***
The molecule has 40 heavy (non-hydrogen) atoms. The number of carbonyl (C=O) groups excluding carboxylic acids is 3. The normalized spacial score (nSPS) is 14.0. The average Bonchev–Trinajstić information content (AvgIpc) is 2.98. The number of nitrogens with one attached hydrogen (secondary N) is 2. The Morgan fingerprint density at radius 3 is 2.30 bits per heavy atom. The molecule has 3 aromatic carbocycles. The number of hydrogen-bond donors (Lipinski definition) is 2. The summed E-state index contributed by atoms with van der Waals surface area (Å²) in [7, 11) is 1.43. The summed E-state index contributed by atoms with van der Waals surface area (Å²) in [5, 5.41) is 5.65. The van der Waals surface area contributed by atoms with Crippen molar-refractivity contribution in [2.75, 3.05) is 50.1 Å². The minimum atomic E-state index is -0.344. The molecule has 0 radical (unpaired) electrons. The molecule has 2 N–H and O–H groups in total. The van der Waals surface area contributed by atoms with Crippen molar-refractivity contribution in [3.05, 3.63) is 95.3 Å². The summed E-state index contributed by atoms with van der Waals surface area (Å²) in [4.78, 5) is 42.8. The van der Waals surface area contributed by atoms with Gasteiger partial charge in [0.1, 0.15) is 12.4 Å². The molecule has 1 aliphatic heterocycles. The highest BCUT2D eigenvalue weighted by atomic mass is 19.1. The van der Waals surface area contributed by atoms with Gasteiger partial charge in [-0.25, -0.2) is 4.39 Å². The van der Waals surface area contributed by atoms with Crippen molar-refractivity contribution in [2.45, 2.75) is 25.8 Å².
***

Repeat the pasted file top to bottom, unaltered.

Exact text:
The molecule has 40 heavy (non-hydrogen) atoms. The number of carbonyl (C=O) groups excluding carboxylic acids is 3. The normalized spacial score (nSPS) is 14.0. The average Bonchev–Trinajstić information content (AvgIpc) is 2.98. The number of nitrogens with one attached hydrogen (secondary N) is 2. The Morgan fingerprint density at radius 3 is 2.30 bits per heavy atom. The molecule has 3 aromatic carbocycles. The number of hydrogen-bond donors (Lipinski definition) is 2. The summed E-state index contributed by atoms with van der Waals surface area (Å²) in [7, 11) is 1.43. The summed E-state index contributed by atoms with van der Waals surface area (Å²) in [5, 5.41) is 5.65. The van der Waals surface area contributed by atoms with Crippen molar-refractivity contribution in [2.75, 3.05) is 50.1 Å². The minimum atomic E-state index is -0.344. The molecule has 0 radical (unpaired) electrons. The molecule has 2 N–H and O–H groups in total. The van der Waals surface area contributed by atoms with Crippen molar-refractivity contribution in [3.05, 3.63) is 95.3 Å². The summed E-state index contributed by atoms with van der Waals surface area (Å²) in [4.78, 5) is 42.8. The van der Waals surface area contributed by atoms with Gasteiger partial charge in [0.1, 0.15) is 12.4 Å². The molecule has 1 aliphatic heterocycles. The highest BCUT2D eigenvalue weighted by atomic mass is 19.1. The van der Waals surface area contributed by atoms with Gasteiger partial charge in [-0.25, -0.2) is 4.39 Å². The van der Waals surface area contributed by atoms with Crippen molar-refractivity contribution in [2.45, 2.75) is 25.8 Å².